The History and Evolution: From Early Multi-User Dungeons to Modern MMORPGs

If you are even mildly interested in Massively Multiplayer Online Role-Playing Games (MMORPG), then you are already familiar with popular tiles such as The Elder Scrolls Online, Black Desert, Final Fantasy XIV, EVE Online, and Guild Wars 2 among others. It’s easy to forget that games like these have a long history of evolution behind them. While MMORPGs and video games in general will always remain in a process of continuous evolution, things seem to have slowed down quite a bit in recent years.

As of now, the most played MMORPGs in 2023 are at least 5 to 10+ years old, but this will change. We are gaming in a period of temporary plateau, just before the next set of technological breakthroughs are introduced to online RPGs. In the meanwhile, now is the perfect time to look back at some of the most crucial points in the genre’s history and evolution. It all started with Multi-User Dungeons (MUD) and continued to evolve into what we know as modern MMORPGs today.

Dungeons & Dragons: The Board Game that Created RPGs

Created by Gary Gygax and Dave Arneson, Dungeons & Dragons (D&D) from Tactical Studies Rules became the first tabletop RPG board game to ever be released in 1974. As the original progenitor of the RPG genre itself, every role-playing game across all formats (online, offline, virtual, tabletop) and generations will continue to trace their origin from that timeless masterpiece.

The Electronic Random Number Generators (RNG) Made MMORPGs Possible

The randomness of a real dice is a critical gameplay element in D&D and all traditional RPG games/video games even today. However, a reliable, online electronic dice, aka RNG, did not exist for a long time. Even old MUDs and early online RPGs had to rely on ancient, Pseudo Random Number Generators (PRNGs), which were relatively easy to predict/manipulate.

The credit goes to legitimate online casinos because they were the first to bring forth a reliable electronic dice, aka cryptographically secure pseudorandom number generator (CSPRNG) to ensure fairness. To see how the encrypted random number generator systems work in real casino games, find one that actually uses an encrypted PRNG first. Licensing and necessary verifications are essential for that, so here’s some of them listed for your convenience.

As for modern MMORPGs, hundreds of thousands of players invest real money and countless hours in their favorite online RPGs every single day. Even the PCs needed to run the latest games cost a small fortune. Therefore, maintaining an authentic CSPRNG system is a basic, legal requirement for modern MMORPGs. Without a reliable electronic dice system, massively multiplayer online role-playing games would not even have existed in the scale that we see them today.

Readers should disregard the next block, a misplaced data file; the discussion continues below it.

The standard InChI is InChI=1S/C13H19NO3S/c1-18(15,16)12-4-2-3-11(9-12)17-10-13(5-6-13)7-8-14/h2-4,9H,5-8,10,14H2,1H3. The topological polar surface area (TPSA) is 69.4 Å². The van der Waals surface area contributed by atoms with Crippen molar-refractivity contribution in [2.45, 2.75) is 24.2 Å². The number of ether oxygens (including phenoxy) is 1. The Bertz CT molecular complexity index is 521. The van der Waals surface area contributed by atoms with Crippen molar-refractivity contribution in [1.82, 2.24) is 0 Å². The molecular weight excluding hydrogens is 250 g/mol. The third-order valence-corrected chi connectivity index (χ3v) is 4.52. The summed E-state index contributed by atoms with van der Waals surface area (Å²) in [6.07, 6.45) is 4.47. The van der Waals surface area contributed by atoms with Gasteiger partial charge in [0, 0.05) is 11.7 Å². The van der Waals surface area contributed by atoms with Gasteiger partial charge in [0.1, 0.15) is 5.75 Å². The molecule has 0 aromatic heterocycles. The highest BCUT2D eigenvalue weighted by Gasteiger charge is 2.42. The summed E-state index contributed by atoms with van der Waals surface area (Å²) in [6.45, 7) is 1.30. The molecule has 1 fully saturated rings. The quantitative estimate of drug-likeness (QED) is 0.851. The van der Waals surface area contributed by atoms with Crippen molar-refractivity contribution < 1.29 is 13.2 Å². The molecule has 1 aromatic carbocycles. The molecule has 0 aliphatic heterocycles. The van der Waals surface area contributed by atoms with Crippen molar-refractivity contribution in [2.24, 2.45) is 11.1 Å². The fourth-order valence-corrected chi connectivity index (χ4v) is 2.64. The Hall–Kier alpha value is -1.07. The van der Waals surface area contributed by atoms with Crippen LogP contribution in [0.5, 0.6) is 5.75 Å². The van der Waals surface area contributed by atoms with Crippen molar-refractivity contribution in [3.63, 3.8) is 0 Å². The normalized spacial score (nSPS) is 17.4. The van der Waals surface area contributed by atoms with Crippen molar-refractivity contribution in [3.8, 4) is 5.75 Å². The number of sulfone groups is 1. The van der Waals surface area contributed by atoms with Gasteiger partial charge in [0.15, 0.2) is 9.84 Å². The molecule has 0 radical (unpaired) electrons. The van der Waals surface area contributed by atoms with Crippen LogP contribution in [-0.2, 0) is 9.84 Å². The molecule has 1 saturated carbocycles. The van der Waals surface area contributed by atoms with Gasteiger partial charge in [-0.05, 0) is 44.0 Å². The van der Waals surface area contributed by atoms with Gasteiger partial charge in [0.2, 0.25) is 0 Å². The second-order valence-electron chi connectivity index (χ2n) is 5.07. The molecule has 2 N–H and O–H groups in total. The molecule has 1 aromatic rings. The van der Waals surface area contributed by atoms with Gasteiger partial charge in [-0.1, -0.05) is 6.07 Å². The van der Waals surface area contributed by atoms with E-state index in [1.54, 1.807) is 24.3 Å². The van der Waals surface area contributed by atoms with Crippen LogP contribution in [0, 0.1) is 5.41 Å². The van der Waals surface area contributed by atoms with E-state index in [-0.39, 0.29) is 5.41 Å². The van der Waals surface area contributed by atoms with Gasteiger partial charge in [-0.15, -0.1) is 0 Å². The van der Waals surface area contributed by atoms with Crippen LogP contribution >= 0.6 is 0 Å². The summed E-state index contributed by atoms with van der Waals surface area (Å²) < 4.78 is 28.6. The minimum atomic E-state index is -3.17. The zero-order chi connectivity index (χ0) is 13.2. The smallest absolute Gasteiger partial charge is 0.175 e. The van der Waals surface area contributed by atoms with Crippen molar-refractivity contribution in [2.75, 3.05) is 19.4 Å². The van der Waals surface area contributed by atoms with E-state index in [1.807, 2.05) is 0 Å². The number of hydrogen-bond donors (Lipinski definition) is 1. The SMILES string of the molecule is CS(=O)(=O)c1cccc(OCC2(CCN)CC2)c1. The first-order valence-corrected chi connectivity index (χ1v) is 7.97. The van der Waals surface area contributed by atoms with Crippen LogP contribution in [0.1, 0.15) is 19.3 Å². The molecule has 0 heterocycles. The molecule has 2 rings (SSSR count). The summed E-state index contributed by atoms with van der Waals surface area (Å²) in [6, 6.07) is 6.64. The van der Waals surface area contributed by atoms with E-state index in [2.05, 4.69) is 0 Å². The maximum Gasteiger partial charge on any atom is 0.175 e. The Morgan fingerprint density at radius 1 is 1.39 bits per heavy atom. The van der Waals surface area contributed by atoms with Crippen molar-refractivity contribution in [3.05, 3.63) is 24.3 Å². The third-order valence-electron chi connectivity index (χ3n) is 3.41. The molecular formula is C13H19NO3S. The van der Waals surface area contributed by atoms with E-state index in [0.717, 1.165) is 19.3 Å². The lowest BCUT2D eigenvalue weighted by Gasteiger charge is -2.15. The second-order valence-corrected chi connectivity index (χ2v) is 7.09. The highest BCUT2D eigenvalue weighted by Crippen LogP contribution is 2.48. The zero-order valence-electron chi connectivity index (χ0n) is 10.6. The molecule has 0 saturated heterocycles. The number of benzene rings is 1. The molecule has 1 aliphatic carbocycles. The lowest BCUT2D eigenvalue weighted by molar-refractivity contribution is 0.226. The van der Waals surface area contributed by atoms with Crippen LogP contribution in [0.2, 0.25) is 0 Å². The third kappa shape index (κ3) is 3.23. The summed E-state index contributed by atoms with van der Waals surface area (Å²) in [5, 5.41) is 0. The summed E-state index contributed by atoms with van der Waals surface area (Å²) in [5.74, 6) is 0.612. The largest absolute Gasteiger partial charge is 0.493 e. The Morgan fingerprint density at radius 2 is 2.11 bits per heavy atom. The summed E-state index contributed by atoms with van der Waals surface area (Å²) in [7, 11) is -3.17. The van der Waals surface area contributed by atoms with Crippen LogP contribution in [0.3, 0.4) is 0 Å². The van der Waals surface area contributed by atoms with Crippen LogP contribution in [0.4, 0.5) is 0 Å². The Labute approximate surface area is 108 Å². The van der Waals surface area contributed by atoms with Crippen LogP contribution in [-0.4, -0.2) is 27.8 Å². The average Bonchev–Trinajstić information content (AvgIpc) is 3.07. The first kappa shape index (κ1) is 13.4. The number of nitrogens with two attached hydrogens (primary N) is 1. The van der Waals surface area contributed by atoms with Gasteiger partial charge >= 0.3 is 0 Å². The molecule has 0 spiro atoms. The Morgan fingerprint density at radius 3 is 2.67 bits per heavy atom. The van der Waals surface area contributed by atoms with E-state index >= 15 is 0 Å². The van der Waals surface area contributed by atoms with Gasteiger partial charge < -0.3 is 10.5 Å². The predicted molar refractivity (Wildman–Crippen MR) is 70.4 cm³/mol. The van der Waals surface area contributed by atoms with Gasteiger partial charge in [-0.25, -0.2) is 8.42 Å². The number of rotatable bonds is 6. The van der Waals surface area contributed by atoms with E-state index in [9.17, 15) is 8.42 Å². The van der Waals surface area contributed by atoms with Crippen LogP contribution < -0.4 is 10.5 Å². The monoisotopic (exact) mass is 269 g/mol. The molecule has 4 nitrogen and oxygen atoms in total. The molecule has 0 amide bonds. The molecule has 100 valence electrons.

Multi-User Dungeon (MUD): The Very First Online RPG

It was Multi-User Dungeon 1 or MUD1 which introduced role-playing games to the online format. The text based virtual fantasy world of MUD1 was first created on a PDP-10 mainframe computer 45+ years back in 1978 by Roy Richard Bartle and Roy Trubshaw.

However, none of the MUD games were available to players outside the University of Essex until 1980. The original fantasy world of MUD1, its sequels, Avalon: The Legend Lives, and the countless text-based MUD online RPGs which followed them, have their own sperate fanbases even today.

Neverwinter Nights: MUD Meets Graphics

Neverwinter Nights (NWN) by Beyond Software is officially the first MMORPG. Even though Neverwinter Nights was still a multi-user dungeon game in almost every way, the fact that it had integrated graphics to accompany the text changed everything.

Neverwinter Nights is widely held to be the progenitor of all modern MMORPGs that followed the game’s release in 1991. NWN started its adventure with support for just 50 players in 1991, but it became the world’s first true MMORPG by 1997, with a total player base of 115,000+.

The Birth and Evolution of Modern MMORPGs

Dungeons and Dragons (tabletop), MUD, and NWN are each a pioneer in their own right. Over the decades which followed, countless new MMORPGs were developed and improved upon, based on the concepts that each introduced to the genre. Thanks to the aforementioned encrypted electronic dice system, developers were now able to successfully monetize MMORPGs, without compromising the authenticity of core gameplay mechanics.

Some of the most popular and important titles which played pivotal roles in shaping the future of MMORPGs in the following years are Ultima Online (1997), Final Fantasy XI (2002), World of Warcraft (2004), Lord of the Rings Online (2007), Star Wars: The Old Republic (2008), and Lost Ark (2019/22).

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